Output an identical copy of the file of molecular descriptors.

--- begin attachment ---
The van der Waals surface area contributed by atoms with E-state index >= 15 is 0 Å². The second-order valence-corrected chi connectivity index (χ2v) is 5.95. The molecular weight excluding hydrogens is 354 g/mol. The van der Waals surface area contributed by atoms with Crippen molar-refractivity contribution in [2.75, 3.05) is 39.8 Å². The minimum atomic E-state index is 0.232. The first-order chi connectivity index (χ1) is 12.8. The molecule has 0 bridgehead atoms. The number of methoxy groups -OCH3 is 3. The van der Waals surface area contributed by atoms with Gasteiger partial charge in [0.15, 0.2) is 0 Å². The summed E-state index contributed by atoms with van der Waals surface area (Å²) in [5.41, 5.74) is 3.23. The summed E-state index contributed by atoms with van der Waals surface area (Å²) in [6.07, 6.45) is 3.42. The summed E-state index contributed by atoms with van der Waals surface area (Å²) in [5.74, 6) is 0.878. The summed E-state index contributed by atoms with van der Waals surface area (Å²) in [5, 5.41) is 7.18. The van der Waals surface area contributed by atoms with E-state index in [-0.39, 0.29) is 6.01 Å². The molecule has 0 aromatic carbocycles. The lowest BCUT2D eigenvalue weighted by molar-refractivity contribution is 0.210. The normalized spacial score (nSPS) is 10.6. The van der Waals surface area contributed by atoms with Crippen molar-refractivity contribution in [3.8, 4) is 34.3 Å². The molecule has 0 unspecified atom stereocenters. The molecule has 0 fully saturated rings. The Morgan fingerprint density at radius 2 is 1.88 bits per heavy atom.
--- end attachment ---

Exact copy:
The van der Waals surface area contributed by atoms with E-state index >= 15 is 0 Å². The second-order valence-corrected chi connectivity index (χ2v) is 5.95. The molecular weight excluding hydrogens is 354 g/mol. The van der Waals surface area contributed by atoms with Crippen molar-refractivity contribution in [2.75, 3.05) is 39.8 Å². The minimum atomic E-state index is 0.232. The first-order chi connectivity index (χ1) is 12.8. The molecule has 0 bridgehead atoms. The number of methoxy groups -OCH3 is 3. The van der Waals surface area contributed by atoms with Gasteiger partial charge in [0.15, 0.2) is 0 Å². The summed E-state index contributed by atoms with van der Waals surface area (Å²) in [5.41, 5.74) is 3.23. The summed E-state index contributed by atoms with van der Waals surface area (Å²) in [6.07, 6.45) is 3.42. The summed E-state index contributed by atoms with van der Waals surface area (Å²) in [5.74, 6) is 0.878. The summed E-state index contributed by atoms with van der Waals surface area (Å²) in [5, 5.41) is 7.18. The van der Waals surface area contributed by atoms with E-state index in [-0.39, 0.29) is 6.01 Å². The molecule has 0 aromatic carbocycles. The lowest BCUT2D eigenvalue weighted by molar-refractivity contribution is 0.210. The normalized spacial score (nSPS) is 10.6. The van der Waals surface area contributed by atoms with Crippen molar-refractivity contribution in [3.8, 4) is 34.3 Å². The molecule has 0 unspecified atom stereocenters. The molecule has 0 fully saturated rings. The Morgan fingerprint density at radius 2 is 1.88 bits per heavy atom.